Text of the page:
Every now and then I’ll read some thing that instantly floors me. I’ll get goosebumps and my mind races while I try to slow it down to process what I’ve just read.

Marina Keegan had just graduated Yale when she died in a car accident. In light of this, her final  column in the Yale Daily News is magic. It so eloquently captures the feeling of infinite possibility that comes with young adulthood:

Of course, there are things we wished we did: our readings, that boy across the hall. We’re our own hardest critics and it’s easy to let ourselves down. Sleeping too late. Procrastinating. Cutting corners. More than once I’ve looked back on my High School self and thought: how did I do that? How did I work so hard? Our private insecurities follow us and will always follow us.

But the thing is, we’re all like that. Nobody wakes up when they want to. Nobody did all of their reading (except maybe the crazy people who win the prizes…) We have these impossibly high standards and we’ll probably never live up to our perfect fantasies of our future selves. But I feel like that’s okay.

We’re so young. We’re so young. We’re twenty-two years old. We have so much time. There’s this sentiment I sometimes sense, creeping in our collective conscious as we lay alone after a party, or pack up our books when we give in and go out – that it is somehow too late. That others are somehow ahead. More accomplished, more specialized. More on the path to somehow saving the world, somehow creating or inventing or improving. That it’s too late now to BEGIN a beginning and we must settle for continuance, for commencement.

Those are feelings I can painfully relate with. The fear of not measuring up, not living up to my potential, of falling behind, and then the eventual calm when I realize that there is still infinite possibility. I could never ever have predicted the course of events that has come in my life to date. The times when I was most bleak, most self-critical, self-loathing, when I feared that I had blown my “one chance” was usually right before a turning point that opened a fantastic door. You never know. As Marina said, “it’s never too late.”

It’s pitch-perfect with this quote from Benjamin Button that I absolutely love. It resonates so much that I want to worship it:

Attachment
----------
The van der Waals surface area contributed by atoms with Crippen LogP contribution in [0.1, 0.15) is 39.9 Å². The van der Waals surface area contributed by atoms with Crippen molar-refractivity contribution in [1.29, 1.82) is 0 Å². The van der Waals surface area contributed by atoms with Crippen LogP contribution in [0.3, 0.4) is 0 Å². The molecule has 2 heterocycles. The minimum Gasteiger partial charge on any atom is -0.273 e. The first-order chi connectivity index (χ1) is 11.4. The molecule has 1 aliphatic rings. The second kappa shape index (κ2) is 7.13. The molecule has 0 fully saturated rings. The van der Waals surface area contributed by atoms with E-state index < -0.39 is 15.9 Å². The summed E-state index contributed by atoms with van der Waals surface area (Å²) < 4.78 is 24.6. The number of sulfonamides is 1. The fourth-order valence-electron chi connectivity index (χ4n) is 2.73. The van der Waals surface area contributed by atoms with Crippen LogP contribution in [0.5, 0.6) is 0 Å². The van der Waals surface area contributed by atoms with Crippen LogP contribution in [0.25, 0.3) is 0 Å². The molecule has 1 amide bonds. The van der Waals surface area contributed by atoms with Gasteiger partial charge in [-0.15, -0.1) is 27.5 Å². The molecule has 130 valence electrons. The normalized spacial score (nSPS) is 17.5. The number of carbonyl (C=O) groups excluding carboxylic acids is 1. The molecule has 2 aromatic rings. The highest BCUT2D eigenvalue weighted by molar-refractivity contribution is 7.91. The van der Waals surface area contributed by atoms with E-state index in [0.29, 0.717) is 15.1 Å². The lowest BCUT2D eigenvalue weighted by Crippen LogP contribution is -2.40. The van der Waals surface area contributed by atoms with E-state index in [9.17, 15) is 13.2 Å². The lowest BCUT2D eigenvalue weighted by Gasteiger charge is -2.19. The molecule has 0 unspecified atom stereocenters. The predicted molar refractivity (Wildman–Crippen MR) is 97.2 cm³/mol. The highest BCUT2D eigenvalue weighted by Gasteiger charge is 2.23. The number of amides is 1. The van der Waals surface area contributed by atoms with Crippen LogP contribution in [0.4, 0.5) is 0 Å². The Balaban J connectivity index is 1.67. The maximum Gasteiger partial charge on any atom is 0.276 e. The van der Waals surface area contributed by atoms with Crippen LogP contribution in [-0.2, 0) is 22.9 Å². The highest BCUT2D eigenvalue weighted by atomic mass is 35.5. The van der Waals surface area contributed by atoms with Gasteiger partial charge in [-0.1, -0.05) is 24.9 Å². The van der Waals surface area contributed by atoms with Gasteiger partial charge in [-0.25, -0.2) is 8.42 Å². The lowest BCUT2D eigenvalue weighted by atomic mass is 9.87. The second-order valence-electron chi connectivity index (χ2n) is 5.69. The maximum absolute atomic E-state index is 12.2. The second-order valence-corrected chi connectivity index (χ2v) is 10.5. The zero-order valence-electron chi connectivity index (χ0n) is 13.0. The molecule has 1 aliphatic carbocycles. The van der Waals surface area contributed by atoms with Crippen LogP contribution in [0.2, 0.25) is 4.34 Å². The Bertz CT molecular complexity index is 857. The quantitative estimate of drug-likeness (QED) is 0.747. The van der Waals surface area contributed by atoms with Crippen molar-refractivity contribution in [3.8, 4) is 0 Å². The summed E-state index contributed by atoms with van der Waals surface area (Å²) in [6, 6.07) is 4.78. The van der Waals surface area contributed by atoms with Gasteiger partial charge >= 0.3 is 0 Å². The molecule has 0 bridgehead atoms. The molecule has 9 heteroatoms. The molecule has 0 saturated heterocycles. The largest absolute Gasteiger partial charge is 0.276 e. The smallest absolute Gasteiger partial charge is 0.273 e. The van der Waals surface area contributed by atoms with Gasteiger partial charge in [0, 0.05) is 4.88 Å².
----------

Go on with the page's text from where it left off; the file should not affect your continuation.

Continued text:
it’s never too late…to be whoever you want to be. There’s no time limit, stop whenever you want. You can change or stay the same, there are no rules to this thing. We can make the best or the worst of it. I hope you make the best of it. And I hope you see things that startle you. I hope you feel things you never felt before. I hope you meet people with a different point of view. I hope you live a life you’re proud of. If you find that you’re not, I hope you have the strength to start all over again.

 The quote is just so right. So amazing.

It, of course, strikes me as harsh that someone with so much talent, so young, beautiful, and smart would have her life ended so prematurely. It strikes at our notion of a plan– it’s why national disasters that kills tens of thousands don’t unsettle us as much as a terrorist attack — natural disasters are supposed to happen, terrorist attacks are not. To see death come to the very young frightens: If it could happen to her, couldn’t it happen to me? Her writing gives me the sense that Marina lived her life to the fullest with each of the too short days that she did have. I’d like to believe that this came through in her writing. For those who knew her, if they said the same, it’s more, unfortunately, than a great many who have lived twice as long can say.

Let’s remember: It’s never too late. To start. To dwell in infinite possibilities. It’s never too late, because we don’t know how long we have, or what’s in store. So let’s “begin a beginning.”

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